5. Invest by Sutton Turner (February 2014)
  6. A brief look at the 9Marks series  (February 2014)
  7. Leland Ryken wants to help you study The Pilgrim’s Progress (February 2014)
  8. A brand-new site (February 2014)
  9. The original Christian hipster (February 2014)
  10. Evangelism and the Sovereignty of God by J.I. Packer (February 2014)

If you haven’t had a chance to already, I hope you’ll take a few minutes today to check out a few of these articles.

Five things I’ve learned from five years of blogging

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So it’s been a couple years since I last wrote a state of the blog type piece and I figured I’m overdue, especially since five years ago today, in a moment of sheer madness and desperation, I hit the publish button on a WordPress blog. Five years later, I’m still hitting publish (and some days, it still feels like a bit of madness and desperation involved).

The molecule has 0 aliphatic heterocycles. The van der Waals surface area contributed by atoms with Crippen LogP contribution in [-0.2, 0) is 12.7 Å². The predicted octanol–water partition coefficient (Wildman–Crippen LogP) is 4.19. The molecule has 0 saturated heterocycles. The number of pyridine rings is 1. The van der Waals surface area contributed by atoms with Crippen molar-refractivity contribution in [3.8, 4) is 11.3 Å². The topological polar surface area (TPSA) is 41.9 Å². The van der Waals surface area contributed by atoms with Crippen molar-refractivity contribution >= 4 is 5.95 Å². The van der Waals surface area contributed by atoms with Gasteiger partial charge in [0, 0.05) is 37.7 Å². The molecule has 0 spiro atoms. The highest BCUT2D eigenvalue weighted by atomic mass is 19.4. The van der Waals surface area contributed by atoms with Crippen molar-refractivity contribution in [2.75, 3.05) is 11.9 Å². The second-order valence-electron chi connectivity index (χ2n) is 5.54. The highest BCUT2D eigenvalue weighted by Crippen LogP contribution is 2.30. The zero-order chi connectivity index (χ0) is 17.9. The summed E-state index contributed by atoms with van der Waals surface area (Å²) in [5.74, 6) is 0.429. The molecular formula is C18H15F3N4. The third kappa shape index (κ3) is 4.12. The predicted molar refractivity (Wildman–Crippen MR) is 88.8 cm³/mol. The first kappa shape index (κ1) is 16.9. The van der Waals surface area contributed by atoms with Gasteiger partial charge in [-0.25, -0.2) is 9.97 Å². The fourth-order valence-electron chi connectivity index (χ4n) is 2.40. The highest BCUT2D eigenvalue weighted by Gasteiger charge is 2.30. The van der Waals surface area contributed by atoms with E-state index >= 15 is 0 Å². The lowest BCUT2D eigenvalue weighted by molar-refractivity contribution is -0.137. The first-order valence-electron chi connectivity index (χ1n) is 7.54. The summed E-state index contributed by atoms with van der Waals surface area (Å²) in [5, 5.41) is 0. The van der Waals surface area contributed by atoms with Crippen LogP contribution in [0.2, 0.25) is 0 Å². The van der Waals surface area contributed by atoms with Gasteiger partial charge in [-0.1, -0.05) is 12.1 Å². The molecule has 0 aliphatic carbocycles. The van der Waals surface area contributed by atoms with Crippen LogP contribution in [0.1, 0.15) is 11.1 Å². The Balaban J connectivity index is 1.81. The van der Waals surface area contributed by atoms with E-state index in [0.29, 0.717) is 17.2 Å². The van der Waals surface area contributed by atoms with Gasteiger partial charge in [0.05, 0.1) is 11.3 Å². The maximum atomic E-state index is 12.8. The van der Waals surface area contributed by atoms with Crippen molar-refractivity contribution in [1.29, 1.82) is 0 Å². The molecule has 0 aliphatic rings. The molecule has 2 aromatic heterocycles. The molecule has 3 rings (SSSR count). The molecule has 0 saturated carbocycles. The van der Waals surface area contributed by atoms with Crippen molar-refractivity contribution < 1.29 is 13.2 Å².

So in honor of the blog’s fifth anniversary, I thought I’d share five things I’ve learned along the way:

Controversy is boring. I’ve said it many, many times, but it’s worth repeating: controversy might get a lot of traffic, but it’s boring to write about. Honestly, I don’t know how the watchblogger types do it. Honestly, I think I’d go nuts if I only wrote about what stupid thing some yahoo who thinks too highly of himself did this week. Sometimes controversy is unavoidable, but only when it’s coming at you like a multi-car pileup on the highway. If you’ve got time to hit the brakes, do.